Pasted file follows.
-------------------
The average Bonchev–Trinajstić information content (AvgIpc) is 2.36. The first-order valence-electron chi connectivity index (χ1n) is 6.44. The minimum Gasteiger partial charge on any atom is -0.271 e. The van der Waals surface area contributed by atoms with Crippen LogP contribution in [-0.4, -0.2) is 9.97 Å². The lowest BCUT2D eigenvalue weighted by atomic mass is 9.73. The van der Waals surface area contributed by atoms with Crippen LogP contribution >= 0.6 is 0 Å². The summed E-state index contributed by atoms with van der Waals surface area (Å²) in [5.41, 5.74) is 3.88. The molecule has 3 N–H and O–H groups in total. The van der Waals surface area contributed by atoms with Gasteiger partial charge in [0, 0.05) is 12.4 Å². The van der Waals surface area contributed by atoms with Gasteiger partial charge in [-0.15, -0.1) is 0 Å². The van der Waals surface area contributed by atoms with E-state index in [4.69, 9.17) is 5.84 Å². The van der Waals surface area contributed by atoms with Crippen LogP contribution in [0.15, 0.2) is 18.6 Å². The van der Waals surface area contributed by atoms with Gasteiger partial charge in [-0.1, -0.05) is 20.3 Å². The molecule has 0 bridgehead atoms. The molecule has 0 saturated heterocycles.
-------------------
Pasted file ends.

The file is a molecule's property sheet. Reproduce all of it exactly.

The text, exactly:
The average Bonchev–Trinajstić information content (AvgIpc) is 2.36. The first-order valence-electron chi connectivity index (χ1n) is 6.44. The minimum Gasteiger partial charge on any atom is -0.271 e. The van der Waals surface area contributed by atoms with Crippen LogP contribution in [-0.4, -0.2) is 9.97 Å². The lowest BCUT2D eigenvalue weighted by atomic mass is 9.73. The van der Waals surface area contributed by atoms with Crippen LogP contribution >= 0.6 is 0 Å². The summed E-state index contributed by atoms with van der Waals surface area (Å²) in [5.41, 5.74) is 3.88. The molecule has 3 N–H and O–H groups in total. The van der Waals surface area contributed by atoms with Gasteiger partial charge in [0, 0.05) is 12.4 Å². The van der Waals surface area contributed by atoms with Gasteiger partial charge in [-0.15, -0.1) is 0 Å². The van der Waals surface area contributed by atoms with E-state index in [4.69, 9.17) is 5.84 Å². The van der Waals surface area contributed by atoms with Crippen LogP contribution in [0.15, 0.2) is 18.6 Å². The van der Waals surface area contributed by atoms with Gasteiger partial charge in [-0.1, -0.05) is 20.3 Å². The molecule has 0 bridgehead atoms. The molecule has 0 saturated heterocycles.